Undervaluing an Estate during the Probate Process

When the recording artist Prince died without a Will in 2016, aged 57, controversy soon began surrounding the administration of his estate. Fast-forward almost five years and the storm is still raging as the IRS (Internal Revenue Service) has determined that the estate administrators’ original valuation of the estate was woefully low. In fact, the IRS has calculated that the estate was undervalued by approximately 50%.

This means that the federal tax bill on Prince’s estate could double and the IRS has also ordered an “accuracy-related penalty” to be levied due to a “substantial” undervaluation of assets.

Just not worth it

The figures in the probate dispute relating to the Prince estate are eye watering: the original estate valuation was $82.3 million, re-evaluated by the IRS as $163.2 million which will require a further $32.4 million in federal taxes to be paid alongside a penalty of $6.4 million. However, whatever the value of an estate, the story should serve as an unambiguous message that undervaluing an estate during the probate process is not a sensible thing to do.

Taxable estates in the UK run similar risk of penalties if not valued accurately and Her Majesty’s Revenue and Customs (HMRC) has the power to levy a fine of up to 100% of the additional Inheritance Tax (IHT) liable, as well as recovering the IHT at 40%. For example if a house is undervalued by £50,000, this could result in £20,000 additional tax liability and a possible fine of £20,000 on top.

Real estate is probably one of the easier types of asset to value; Royal Institution of Chartered Surveyors (RICS) registered valuers will carry out a “Red Book” valuation for probate purposes ( which may differ from an estate agent’s market value appraisal), but certain other assets are likely to be more challenging.

The problems with Prince’s estate stemmed from the difficulty in valuing his back catalogue and the associated music publishing and recording interests. For non-popstars, however, shares in private companies and similar investments can be problematic for valuation purposes. The value of shares for IHT purposes is calculated based upon the closing share price on the day of death.

Any valuation of such assets provided to the HMRC, should be as accurate as possible, as discrepancies are likely to be investigated by the Share Valuation Division.

Gifts and reliefs will also play a part

When calculating the tax payable on an estate, HMRC will also be concerned with any money or assets given away by the deceased in the seven years prior to death, and if any reliefs and exemptions from Inheritance Tax have been over-inflated this is also likely to be subject to scrutiny.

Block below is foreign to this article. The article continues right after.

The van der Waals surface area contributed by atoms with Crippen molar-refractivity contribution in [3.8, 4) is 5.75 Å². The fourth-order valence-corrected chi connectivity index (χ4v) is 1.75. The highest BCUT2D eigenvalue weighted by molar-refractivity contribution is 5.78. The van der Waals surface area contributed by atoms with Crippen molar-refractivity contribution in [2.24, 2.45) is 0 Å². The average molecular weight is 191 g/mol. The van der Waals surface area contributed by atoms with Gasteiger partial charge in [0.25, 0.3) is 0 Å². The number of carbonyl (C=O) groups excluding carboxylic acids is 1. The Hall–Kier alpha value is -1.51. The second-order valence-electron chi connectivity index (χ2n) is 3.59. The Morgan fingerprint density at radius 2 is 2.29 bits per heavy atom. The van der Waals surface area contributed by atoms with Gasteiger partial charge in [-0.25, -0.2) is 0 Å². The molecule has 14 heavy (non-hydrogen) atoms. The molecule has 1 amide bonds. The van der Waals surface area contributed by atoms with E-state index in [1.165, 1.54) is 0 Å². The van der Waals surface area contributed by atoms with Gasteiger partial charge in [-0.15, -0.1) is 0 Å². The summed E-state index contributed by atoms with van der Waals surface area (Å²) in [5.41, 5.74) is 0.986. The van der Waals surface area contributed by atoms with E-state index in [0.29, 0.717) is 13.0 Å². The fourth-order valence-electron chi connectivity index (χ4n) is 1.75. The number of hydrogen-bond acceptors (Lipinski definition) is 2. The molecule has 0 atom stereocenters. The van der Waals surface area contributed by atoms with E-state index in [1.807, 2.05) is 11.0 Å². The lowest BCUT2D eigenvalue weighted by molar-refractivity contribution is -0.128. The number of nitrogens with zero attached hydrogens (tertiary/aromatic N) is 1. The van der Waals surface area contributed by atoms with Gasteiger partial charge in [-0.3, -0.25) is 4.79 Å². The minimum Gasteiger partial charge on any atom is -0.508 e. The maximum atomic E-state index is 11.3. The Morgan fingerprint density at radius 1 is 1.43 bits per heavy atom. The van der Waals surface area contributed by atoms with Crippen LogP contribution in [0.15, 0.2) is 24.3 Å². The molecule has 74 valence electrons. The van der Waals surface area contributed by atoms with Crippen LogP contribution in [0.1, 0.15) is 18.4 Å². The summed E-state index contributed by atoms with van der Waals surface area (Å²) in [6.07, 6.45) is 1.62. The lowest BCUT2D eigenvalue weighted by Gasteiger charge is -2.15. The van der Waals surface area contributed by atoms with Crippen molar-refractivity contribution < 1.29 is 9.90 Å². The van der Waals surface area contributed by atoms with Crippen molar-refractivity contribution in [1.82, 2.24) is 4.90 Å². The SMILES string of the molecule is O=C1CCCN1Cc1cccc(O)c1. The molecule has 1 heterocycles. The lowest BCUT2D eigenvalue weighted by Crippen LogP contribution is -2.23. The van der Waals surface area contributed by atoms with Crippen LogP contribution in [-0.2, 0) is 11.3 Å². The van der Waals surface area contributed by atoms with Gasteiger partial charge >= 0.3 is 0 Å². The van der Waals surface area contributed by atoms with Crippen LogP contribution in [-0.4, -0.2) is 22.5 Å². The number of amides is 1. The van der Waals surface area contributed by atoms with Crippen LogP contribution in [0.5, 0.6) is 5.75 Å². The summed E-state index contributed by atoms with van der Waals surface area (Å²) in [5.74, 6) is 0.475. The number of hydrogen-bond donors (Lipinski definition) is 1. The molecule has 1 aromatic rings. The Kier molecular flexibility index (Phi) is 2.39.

For instance, if a husband leaves his wife the entirety of his estate in his Will, when the wife dies checks must be made to ascertain the amount of inheritance tax nil rate band used on gifts/bequests made to non-exempt beneficiaries (such as their children), as this will affect the amount of transferable nil rate which can be claimed and, ultimately, the tax due on the estate.

Selling property at reduced value

If land or property is sold for less than the market value within four years of the death of the title holder to a person connected to the estate, HMRC can claim relief for the loss.

In the recent case of the Estate of Douglas Charles Thomas v HMRC [2020], an application was made by estate representatives to the  Upper Tribunal (Lands Chamber) for loss relief in respect of the sale of a piece of land to the deceased’s daughter and son-in-law.

The land had been sold for £500,000 which the HMRC claimed was significantly lower than the market value of £800,000. The Upper Tribunal considered the evidence and found that a reasonable valuation for the land at the time of sale would have been £645,000 – the claim for loss relief was therefore fixed at this amount.

This case highlights the need for correct valuations when selling property to connected persons and that any misevaluation is likely to be investigated. There is a legal obligation to accurately report the value of an estate and if a personal representative of an estate knowingly misleads the HMRC, there is a risk of criminal proceedings for fraud being brought against them.

What if property is overvalued during probate?

If land or property is valued for IHT purposes at the market value prevailing at the time of death and then it is sold for less within four years of the date of the owner’s death, the personal representatives can apply to the HMRC for a refund of any overpaid tax.

How to avoid an HMRC investigation

The HMRC carries out thousands of investigations annually into the valuations of estates for IHT purposes. While the Government obviously wishes to clamp down on tax dodgers, the vast majority of executors and personal representatives do not set out to defraud the HMRC and it is generally due to the complexity of the system that mistakes are made.

Many probate solicitors and tax specialists believe the current IHT system is overly convoluted, particularly in relation to time-limits on gifting, however, there no plans afoot to change the rules and the safest way to ensure that an estate is handled accurately and efficiently is to seek the advice of experienced probate lawyers and tax advisers.

Contact Wellers Law today.